trivago is the home to 500+ tech specialists from all corners of the globe – each with their own unique background and story of how they ended up here. Our trivago Tech Check-in series focuses on individual engineers' experience during their time at trivago. In this edition, you’ll meet Mohammad Abed – a frontend software engineer who has been with trivago for 11 months now and is working on our Express Booking product.
Posts about Engineering
While engineering, we fix bugs, create new systems, build workflows and establish processes. Our job is to change things. Changing things can involve mistakes that ultimately lead to the failure of a particular system. To learn from these failures, a retrospective is helpful to get to the root of this problem. In the tech industry, a Blameless PostMortem is the right tool for this job. We engineers at trivago started applying this practice in 2019 and have been refining it continuously since then.
When was the last time you booked accommodation without checking its photos? Most probably never! Because having imagery information makes our decision-making process much easier and faster. However, picking up the best possible images of a hotel to show to the user is an interesting problem to solve, because it can be a naive random selection or a sophisticated machine learning model to know what the user truly wants at that moment.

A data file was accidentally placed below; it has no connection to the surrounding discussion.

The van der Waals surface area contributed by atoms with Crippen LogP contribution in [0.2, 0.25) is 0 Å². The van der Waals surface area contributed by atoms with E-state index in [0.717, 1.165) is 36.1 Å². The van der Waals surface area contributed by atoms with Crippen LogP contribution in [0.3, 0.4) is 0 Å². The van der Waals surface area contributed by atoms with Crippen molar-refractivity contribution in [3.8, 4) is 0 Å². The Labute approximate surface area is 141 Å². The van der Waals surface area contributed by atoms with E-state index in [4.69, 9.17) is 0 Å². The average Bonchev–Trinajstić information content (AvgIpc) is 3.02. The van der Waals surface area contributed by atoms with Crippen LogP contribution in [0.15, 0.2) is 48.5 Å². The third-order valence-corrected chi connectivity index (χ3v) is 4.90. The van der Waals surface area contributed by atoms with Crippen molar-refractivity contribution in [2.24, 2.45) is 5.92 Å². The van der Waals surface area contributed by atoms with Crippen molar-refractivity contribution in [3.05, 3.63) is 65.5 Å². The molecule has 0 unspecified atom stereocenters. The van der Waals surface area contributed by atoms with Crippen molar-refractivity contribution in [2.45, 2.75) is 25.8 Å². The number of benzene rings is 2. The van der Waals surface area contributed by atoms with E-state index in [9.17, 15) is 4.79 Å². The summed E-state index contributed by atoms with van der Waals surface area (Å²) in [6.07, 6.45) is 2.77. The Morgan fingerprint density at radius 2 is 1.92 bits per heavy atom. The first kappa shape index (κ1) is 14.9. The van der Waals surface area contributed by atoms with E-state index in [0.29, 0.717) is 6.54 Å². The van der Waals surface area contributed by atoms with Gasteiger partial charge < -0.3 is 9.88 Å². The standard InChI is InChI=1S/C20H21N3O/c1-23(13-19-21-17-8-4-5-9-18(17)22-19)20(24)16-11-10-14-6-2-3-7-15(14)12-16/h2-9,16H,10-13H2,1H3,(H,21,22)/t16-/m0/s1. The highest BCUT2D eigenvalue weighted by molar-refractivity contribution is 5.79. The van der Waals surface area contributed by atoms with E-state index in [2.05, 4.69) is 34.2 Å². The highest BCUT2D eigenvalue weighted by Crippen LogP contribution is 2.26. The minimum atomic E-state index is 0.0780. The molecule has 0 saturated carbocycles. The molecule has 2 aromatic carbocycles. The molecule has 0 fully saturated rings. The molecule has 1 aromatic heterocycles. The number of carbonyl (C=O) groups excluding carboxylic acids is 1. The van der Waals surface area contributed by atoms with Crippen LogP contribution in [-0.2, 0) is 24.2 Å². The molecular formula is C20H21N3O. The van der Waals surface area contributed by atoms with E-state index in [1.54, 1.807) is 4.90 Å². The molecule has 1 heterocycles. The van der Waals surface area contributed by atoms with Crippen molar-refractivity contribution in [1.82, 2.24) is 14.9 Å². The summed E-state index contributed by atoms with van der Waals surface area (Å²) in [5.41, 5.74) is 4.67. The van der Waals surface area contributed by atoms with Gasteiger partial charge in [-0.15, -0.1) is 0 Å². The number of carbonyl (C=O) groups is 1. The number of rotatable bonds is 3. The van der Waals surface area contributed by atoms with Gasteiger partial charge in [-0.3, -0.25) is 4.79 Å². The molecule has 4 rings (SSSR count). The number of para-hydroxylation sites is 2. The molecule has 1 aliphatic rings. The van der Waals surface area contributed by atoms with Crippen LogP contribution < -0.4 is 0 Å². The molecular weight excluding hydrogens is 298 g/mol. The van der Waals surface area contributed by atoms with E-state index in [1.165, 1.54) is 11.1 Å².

trivago Intelligence was born in 2013 with two main objectives: First, to provide bidding capability to the advertisers, who are listed on trivago, and second, to provide them with metrics related to their own hotels; like clicks, revenue, and bookings (typical BI data). This project faced a wave of inevitable data growth which lead to a refactoring process which produced a lot of learnings for the team. As I expect it to be useful for other teams who deal with similar challenges, this article will describe why a team started a full migration of technologies, how we did it and the result of it.
While searching for “Spa and Wellness hotels in Berlin…” I land on trivago. Surprisingly the main images of the hotels exactly reflect the spa concept that I am searching for. It helped me better compare hotels on the list for finding my ideal accommodation for my vacation! This was the user experience we were looking for when we kicked off the Image Concepts project at trivago. The users with clear hotel search intent who are looking for a specific concept hotel before coming to trivago are redirected to the landing pages related to that particular topic.
Tackling hard problems is like going on an adventure. Solving a technical challenge feels like finding a hidden treasure. Want to go treasure hunting with us?View all current job openings